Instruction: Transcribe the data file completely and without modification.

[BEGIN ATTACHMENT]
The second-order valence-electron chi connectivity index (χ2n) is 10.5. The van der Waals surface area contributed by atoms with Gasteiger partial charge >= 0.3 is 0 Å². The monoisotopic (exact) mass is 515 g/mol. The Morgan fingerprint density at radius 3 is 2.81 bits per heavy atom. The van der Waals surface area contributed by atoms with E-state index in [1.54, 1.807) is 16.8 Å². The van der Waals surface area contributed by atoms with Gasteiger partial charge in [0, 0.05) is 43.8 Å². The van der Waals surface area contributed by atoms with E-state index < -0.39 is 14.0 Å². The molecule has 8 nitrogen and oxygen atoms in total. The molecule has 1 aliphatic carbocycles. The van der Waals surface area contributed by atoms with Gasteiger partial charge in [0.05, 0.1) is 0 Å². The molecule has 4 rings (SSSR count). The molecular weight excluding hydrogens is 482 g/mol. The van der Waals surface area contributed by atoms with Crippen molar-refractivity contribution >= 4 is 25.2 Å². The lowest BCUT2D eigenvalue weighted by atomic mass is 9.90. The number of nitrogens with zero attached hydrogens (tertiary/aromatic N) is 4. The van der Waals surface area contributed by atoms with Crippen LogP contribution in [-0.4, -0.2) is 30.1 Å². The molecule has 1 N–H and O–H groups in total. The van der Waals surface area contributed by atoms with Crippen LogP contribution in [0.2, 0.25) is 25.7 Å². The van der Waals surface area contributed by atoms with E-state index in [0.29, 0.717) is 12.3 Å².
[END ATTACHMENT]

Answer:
The second-order valence-electron chi connectivity index (χ2n) is 10.5. The van der Waals surface area contributed by atoms with Gasteiger partial charge >= 0.3 is 0 Å². The monoisotopic (exact) mass is 515 g/mol. The Morgan fingerprint density at radius 3 is 2.81 bits per heavy atom. The van der Waals surface area contributed by atoms with E-state index in [1.54, 1.807) is 16.8 Å². The van der Waals surface area contributed by atoms with Gasteiger partial charge in [0, 0.05) is 43.8 Å². The van der Waals surface area contributed by atoms with E-state index < -0.39 is 14.0 Å². The molecule has 8 nitrogen and oxygen atoms in total. The molecule has 1 aliphatic carbocycles. The van der Waals surface area contributed by atoms with Gasteiger partial charge in [0.05, 0.1) is 0 Å². The molecule has 4 rings (SSSR count). The molecular weight excluding hydrogens is 482 g/mol. The van der Waals surface area contributed by atoms with Crippen molar-refractivity contribution >= 4 is 25.2 Å². The lowest BCUT2D eigenvalue weighted by atomic mass is 9.90. The number of nitrogens with zero attached hydrogens (tertiary/aromatic N) is 4. The van der Waals surface area contributed by atoms with Crippen LogP contribution in [-0.4, -0.2) is 30.1 Å². The molecule has 1 N–H and O–H groups in total. The van der Waals surface area contributed by atoms with Crippen LogP contribution in [0.2, 0.25) is 25.7 Å². The van der Waals surface area contributed by atoms with E-state index in [0.29, 0.717) is 12.3 Å².